The present exhibition offers a mass of documents and photographs and a slightly random selection of artworks from shows over the years, but there is really not enough simple narrative to get the story across to the uninitiated. With schools, the gallery can often go right into the playground and to judge by archival pictures of eager children queuing to get in, the welcome is often warm. Works by artists like Will Maclean and Fionna Carlisle are on show here from the early, more varied programme when there was even a show of work by the Colourists.

From later shows there are some striking drawings for a film by Rob Churm. There is also an entertaining use of paint for a film by Jacco Olivier. Since the mid-90s, however, the emphasis has tended to be rather too exclusively on installation and new media, the kind of non-art art which is fashionable with curators, much less so with the public. It probably also bears no relation at all to what children may encounter in the art room. That may indeed be stimulating, but it is limiting too. The gallery should perhaps not simply be an evangelist for one kind of art.

The public however and especially the school children for whom it is such an asset are immensely forgiving. They clearly take whatever they are offered with courtesy and unquestioning enthusiasm and make what they can of it. Nevertheless a hanging in a bold abstract pattern made by Craig Coulthard with pupils from Liniclate School, Benbecula, is actually quite beautiful. It is also a wonderful symbol of the creative collaboration and exchange which the gallery can stimulate, of its mission indeed.

I couldn’t see work by David Evans in the massed publications from the Travelling Gallery’s history in the exhibition, but I have no doubt he appeared somewhere in the early years. He is an artist whose work has certainly been a familiar presence on the scene for many years and regularly in the RSA and other groups shows, but one-man shows have been less frequent. Now, however, at the Open Eye there is a chance to see a wide selection of his distinctive paintings, usually of buildings, but also including some still-lifes of fruit and interiors. His pictures are enigmatic but intense in mood, conjured by stillness, shadow and often by emptiness. A scene in South Carolina, for instance, is just a low building in bright sunlight with sharp shadows. It is exquisitely painted. The way Evans paints light and with it subtly suggests urban alienation recalls Edward Hopper. There are also echoes of the Surrealists and especially Magritte, though Evans’s reality, however suggestive, always behaves itself. The beautiful drawings that are seen here for the first time and that he has evidently always done in preparation for his paintings are witnesses to the precision and delicacy of the observation on which they are based.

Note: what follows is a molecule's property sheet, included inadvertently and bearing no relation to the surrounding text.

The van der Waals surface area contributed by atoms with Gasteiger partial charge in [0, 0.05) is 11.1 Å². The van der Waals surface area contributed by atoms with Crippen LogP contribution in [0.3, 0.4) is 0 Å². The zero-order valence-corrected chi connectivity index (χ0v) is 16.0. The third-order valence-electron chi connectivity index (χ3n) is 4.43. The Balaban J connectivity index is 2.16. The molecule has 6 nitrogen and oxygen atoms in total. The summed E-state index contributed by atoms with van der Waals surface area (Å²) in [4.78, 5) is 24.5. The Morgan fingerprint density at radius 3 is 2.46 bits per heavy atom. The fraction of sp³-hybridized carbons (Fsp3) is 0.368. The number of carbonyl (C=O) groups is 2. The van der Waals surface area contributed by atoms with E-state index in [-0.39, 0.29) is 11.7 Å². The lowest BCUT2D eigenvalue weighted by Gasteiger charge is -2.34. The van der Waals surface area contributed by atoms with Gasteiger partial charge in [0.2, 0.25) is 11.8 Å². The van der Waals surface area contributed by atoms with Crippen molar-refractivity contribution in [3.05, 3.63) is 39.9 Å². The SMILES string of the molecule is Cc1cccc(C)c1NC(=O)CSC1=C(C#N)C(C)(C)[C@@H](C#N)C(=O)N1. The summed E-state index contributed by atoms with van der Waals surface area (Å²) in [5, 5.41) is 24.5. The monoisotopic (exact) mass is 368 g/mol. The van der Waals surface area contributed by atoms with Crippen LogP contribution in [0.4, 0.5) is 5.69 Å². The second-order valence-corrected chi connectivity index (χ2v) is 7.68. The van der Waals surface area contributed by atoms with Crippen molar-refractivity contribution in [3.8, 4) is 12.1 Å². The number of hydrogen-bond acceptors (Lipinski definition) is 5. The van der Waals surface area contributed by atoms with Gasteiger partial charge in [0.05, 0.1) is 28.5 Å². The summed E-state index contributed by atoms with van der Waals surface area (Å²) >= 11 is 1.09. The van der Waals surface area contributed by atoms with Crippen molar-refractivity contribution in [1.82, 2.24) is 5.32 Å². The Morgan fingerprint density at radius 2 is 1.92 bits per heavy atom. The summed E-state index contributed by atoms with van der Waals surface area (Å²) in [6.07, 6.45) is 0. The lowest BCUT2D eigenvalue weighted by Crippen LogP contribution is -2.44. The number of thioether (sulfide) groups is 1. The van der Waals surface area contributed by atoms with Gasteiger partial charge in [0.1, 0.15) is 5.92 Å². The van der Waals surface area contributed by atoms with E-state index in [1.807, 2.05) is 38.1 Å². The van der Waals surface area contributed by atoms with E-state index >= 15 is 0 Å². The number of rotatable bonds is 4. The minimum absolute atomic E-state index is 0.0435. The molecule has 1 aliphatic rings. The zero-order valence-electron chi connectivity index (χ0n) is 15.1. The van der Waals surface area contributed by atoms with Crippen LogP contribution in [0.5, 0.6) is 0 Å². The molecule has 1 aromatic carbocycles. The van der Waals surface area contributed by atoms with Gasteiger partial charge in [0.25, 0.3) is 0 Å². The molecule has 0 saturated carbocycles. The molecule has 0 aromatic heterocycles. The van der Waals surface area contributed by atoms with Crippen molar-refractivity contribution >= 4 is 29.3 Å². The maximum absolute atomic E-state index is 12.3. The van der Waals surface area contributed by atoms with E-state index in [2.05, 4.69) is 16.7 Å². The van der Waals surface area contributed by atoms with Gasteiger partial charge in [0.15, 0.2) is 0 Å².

Finally at Edinburgh Printmakers, Ravi Agarwal is a distinguished Indian photographic artist. He was given an opportunity to visit Scotland by the John Muir Trust, fittingly because like Muir himself he is an ecological campaigner. The results of this visit and of a subsequent residency at Edinburgh Printmakers, as they can be seen in his exhibition, are a short but rather beautiful film of a struggling piece of urban forest in Delhi, which could equally be Scotland, and a series of photographs of Scotland rendered as lithographic prints. They seem principally concerned with water, but some that are particularly beautiful are of forests under snow.

Travelling Gallery at 40 until 4 November; David Evans until 17 September; Ravi Agarwal until 20 October